GC: Cheer Up, Emo Kid has a lot of fatalistic humor, which seems to contrast sharply with your own personality (at least online). What internal forces do you think propel your sense of humor?

EC: All of my comics have some kind of basis in or inspiration from real life. The last few years, both myself and the comic have been in a really great place, but it wasn't always that way. I started making Cheer Up, Emo Kid comics as a means for me to cope with a really rough period of my life. It's one of the reasons I chose the name in the first place. I've received criticism in the past for making jokes that are very mean-spirited, or are about subjects that people feel shouldn't be taken lightly. While I agree to an extent, first and foremost I always made those comics for me. If I could point out something that made me unhappy, and I could make fun of it and find the humor in it, I felt better. It helped me put things into perspective. If I made a comic making fun of fat people, it was because I was fat, and I didn't want to be. It's the same reason I used to make comics about drugs and suicide.


GC: You've experimented with multimedia in your comics over the years with things like GIFs. What lessons did you learn and how have they applied to your current presentation style?

EC: I have always believed webcomics should take advantage of the fact they're on the web -- after all, it's in the name! We have so many tools available to us that can help enhance the user's reading experience, and I don't feel like enough creators take advantage of this. I used to make Flash games and animations to supplement the comic. Nowadays I like using GIFs help tell visual jokes. One of the silliest things I've done in recent memory is make a comic where the punchline requires you to resize your browser window (and behaves differently if you're on a mobile device). I want to continue doing these things, and the only problem is that they are time-consuming to do.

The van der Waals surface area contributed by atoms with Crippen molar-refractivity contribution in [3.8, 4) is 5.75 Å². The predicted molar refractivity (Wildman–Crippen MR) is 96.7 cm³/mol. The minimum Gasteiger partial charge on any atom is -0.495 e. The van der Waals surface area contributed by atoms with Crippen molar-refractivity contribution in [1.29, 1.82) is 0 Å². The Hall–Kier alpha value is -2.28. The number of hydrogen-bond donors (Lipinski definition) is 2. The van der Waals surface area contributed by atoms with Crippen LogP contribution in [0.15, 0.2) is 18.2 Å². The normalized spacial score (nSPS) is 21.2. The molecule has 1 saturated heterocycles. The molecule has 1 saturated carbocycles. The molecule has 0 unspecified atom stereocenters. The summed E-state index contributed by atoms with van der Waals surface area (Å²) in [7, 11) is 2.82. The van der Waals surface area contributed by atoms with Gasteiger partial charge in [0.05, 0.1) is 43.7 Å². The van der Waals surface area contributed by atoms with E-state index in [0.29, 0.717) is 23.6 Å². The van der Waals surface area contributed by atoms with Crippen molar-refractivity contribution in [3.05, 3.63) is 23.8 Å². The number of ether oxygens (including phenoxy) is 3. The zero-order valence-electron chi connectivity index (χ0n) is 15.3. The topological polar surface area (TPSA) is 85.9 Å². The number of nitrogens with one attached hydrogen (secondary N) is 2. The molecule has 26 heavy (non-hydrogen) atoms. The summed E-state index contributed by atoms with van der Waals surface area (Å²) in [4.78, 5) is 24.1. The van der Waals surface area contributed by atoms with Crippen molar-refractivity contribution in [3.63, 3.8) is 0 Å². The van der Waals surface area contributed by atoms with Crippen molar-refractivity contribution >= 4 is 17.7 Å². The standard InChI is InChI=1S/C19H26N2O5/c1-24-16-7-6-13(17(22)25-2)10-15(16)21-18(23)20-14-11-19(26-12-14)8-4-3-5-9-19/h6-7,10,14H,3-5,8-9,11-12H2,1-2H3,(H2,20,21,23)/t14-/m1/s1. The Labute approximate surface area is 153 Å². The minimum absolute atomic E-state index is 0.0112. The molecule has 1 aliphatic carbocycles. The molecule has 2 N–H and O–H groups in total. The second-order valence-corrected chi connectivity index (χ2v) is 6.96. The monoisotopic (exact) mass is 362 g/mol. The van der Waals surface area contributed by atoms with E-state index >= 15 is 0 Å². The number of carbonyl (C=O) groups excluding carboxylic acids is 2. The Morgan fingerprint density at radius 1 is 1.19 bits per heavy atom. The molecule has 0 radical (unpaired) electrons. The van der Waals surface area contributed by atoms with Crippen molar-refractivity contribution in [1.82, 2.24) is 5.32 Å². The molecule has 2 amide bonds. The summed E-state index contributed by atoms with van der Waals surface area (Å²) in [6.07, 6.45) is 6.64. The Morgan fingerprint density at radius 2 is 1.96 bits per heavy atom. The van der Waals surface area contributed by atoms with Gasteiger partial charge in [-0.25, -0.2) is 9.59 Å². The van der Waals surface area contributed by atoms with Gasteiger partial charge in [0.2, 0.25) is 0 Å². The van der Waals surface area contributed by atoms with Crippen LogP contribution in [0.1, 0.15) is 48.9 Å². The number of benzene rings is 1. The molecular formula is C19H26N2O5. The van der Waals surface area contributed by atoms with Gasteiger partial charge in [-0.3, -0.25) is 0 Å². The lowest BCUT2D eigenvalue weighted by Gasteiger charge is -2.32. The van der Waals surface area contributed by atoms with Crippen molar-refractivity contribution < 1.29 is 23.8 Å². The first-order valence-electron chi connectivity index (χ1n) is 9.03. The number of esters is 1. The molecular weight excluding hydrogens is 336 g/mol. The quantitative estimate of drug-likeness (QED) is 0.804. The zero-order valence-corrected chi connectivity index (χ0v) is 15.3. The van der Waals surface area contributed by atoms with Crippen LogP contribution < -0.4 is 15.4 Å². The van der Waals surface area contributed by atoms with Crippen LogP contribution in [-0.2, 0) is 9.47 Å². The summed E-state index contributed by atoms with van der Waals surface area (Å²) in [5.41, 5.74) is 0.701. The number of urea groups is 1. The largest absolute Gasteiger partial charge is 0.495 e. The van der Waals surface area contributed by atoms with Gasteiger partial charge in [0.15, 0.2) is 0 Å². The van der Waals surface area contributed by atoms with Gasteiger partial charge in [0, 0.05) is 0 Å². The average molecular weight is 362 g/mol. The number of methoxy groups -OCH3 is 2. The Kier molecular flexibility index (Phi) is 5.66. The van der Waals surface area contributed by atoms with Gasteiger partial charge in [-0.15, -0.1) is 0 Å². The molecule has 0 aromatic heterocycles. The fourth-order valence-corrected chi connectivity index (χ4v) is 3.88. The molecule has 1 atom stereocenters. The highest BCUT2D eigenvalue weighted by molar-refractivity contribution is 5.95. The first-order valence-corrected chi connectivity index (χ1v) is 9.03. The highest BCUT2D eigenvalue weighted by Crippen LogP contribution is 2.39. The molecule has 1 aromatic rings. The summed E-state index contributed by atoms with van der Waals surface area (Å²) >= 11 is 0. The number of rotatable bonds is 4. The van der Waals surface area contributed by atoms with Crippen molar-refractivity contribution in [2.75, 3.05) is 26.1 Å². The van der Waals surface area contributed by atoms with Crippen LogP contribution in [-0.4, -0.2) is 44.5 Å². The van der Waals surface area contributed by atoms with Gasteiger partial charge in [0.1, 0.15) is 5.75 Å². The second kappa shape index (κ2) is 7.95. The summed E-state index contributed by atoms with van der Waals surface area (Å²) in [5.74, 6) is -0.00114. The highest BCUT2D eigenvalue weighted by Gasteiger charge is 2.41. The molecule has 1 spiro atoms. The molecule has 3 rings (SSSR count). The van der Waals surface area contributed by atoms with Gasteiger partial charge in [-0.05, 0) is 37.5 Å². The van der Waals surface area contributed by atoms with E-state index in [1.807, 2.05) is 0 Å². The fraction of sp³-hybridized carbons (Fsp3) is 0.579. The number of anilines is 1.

GC: You live in Vancouver, BC in Canada. It's just north of Seattle, which in America we consider the Pacific Northwest. Do... Canadians say Vancouver is in the Pacific Southwest???

EC: Hahaha close! The way we do directions in Canada, everything is north. If we need to travel west, we say northwest. If we need to travel north, we say northnorth. It helps clear up any confusion.


GC: You share a lot of your comic-creation knowledge -- specifically pertaining to the tech side of hosting and publishing webcomics. What made you want to start and continue posting to

EC: When I was trying to break into the webcomics game I had so, so many questions along the way. There were so many things I had to learn myself, through trial-and-error or outright guesswork. The main driving force behind making was to help answer those questions for anyone in the same position now as I was back when I started out. We are doing it for free, out of love for the craft, and I believe all that information should be free, as well. Additionally, to go back to the point about experimenting with multimedia, I want to teach people what I know when it comes to things like making animated GIFs, for example. I want creators to be able to tell the stories they want, in the way that they want it to be told, and what is possible using the web -- because MOST things are possible! (Not everything is possible. Those children's movies lied to you. I am sorry.)